BEIJING, August 26- Sprint king Usain Bolt and American rival Justin Gatlin swept into the 200 metres final with consumate ease on Wednesday as they prepared to resume hostilities at the world championships.
Gatlin, a two-times doping offender looking to avenge his defeat by Bolt in last weekend’s 100m, clocked the fastest time of the semi-finals in 19.87 seconds in Beijing, with Bolt second fastest in 19.95 going into Thursday’s shootout.
Grinning broadly as he decelerated well before the line, Olympic champion Bolt had indulged in similar kidology in the 100m before smashing Gatlin’s hopes in the final.
But Gatlin warned he would be ready for the final, where Bolt will be chasing his fourth successive world 200m title.
“I feel confident,” said Gatlin, who has shown signs of irritation at his portrayal as the pantomime villain of athletics since arriving in China.
“I didn’t go out there and run fast, so hopefully I’ll put more energy into the finals and come out on top.”
Gatlin paid tribute to world record holder Bolt, winner of an astonishing 10 of the last 11 individual Olympic and world sprint titles since shooting to fame at the 2008 Beijing Games.
“He’s a true competitor,” said the 33-year-old Gatlin. “There are two competitors that like to compete. You’ve got to have that rivalry.”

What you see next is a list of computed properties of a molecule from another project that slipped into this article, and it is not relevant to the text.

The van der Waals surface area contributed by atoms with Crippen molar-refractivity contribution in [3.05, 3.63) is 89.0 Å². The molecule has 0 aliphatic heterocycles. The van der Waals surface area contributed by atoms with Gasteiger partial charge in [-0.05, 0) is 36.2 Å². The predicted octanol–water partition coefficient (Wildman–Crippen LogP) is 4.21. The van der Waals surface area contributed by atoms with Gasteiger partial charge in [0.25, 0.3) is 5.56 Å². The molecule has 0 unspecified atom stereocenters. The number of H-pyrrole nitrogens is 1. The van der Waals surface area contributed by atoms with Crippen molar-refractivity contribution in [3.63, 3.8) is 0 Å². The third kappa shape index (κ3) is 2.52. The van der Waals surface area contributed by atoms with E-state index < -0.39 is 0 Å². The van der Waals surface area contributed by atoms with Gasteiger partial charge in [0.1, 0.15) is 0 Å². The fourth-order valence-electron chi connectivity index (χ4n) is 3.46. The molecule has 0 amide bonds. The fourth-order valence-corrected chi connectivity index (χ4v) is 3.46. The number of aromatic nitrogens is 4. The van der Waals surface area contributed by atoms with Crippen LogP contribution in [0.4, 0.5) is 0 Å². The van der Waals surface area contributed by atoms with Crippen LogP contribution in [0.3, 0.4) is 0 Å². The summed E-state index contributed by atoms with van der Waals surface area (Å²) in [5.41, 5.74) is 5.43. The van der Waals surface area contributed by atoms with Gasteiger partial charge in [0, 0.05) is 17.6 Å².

Bolt, 29, who shot to fame at the Bird’s Nest stadium at the 2008 Beijing Olympics, agreed with Gatlin’s appraisal.
“I’ve learned over the years that I’m a great competitor,” shrugged the six-time Olympic champion. “It was easy, I did what I had to do and I didn’t expend a lot of energy. I’m technically more sound over 200. A fourth world title will be a big deal for me.”
Almost on the undercard of the showdown between the two heavyweights, South Africa’s Anaso Jobodwana clocked the third quickest in a personal best 20.01 with Panama’s Alonso Edward fourth in 20.02.
Nigerian-born Qatari Femi Ogunode, who himself has served a two-year doping ban, underlined his medal credentials as the Asian Games champion qualified fifth fastest in a national record 20.05.
All eyes will again be on Bolt and Gatlin on Thursday, however, after Sunday’s electrifying 100m, which was billed as a battle for the soul of athletics.
Allegations of widespread doping rocked athletics before the world championships but Bolt’s victory over a field including four former drug cheats gave the crisis-hit sport a major lift.
Bolt, who had been hampered by a pelvic problem earlier in the season, roared to victory in the 100m in 9.79 seconds, retaining his world title by just one hundredth from Gatlin, the season’s fastest man.
“I think it’s all about who runs the corner the best and who can hold their form for the last 40 metres,” said Bolt. “It’s all about focus now.”